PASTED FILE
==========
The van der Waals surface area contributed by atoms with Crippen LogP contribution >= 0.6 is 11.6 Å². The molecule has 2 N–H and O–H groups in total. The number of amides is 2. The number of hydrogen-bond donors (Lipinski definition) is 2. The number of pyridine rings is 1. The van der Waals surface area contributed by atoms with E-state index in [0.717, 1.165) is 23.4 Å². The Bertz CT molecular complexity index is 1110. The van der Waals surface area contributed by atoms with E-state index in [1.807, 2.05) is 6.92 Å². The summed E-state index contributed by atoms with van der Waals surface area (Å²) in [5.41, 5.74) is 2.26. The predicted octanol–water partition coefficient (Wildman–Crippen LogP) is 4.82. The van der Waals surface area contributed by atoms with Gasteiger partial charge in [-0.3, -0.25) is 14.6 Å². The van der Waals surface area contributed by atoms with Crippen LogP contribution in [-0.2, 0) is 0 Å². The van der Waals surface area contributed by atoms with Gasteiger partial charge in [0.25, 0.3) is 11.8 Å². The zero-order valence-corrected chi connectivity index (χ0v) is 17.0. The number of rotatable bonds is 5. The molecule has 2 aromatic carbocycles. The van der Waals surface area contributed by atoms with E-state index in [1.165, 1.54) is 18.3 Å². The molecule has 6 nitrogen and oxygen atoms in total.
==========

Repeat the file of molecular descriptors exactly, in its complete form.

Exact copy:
The van der Waals surface area contributed by atoms with Crippen LogP contribution >= 0.6 is 11.6 Å². The molecule has 2 N–H and O–H groups in total. The number of amides is 2. The number of hydrogen-bond donors (Lipinski definition) is 2. The number of pyridine rings is 1. The van der Waals surface area contributed by atoms with E-state index in [0.717, 1.165) is 23.4 Å². The Bertz CT molecular complexity index is 1110. The van der Waals surface area contributed by atoms with E-state index in [1.807, 2.05) is 6.92 Å². The summed E-state index contributed by atoms with van der Waals surface area (Å²) in [5.41, 5.74) is 2.26. The predicted octanol–water partition coefficient (Wildman–Crippen LogP) is 4.82. The van der Waals surface area contributed by atoms with Gasteiger partial charge in [-0.3, -0.25) is 14.6 Å². The van der Waals surface area contributed by atoms with Crippen LogP contribution in [-0.2, 0) is 0 Å². The van der Waals surface area contributed by atoms with Gasteiger partial charge in [0.25, 0.3) is 11.8 Å². The zero-order valence-corrected chi connectivity index (χ0v) is 17.0. The number of rotatable bonds is 5. The molecule has 2 aromatic carbocycles. The van der Waals surface area contributed by atoms with E-state index in [1.165, 1.54) is 18.3 Å². The molecule has 6 nitrogen and oxygen atoms in total.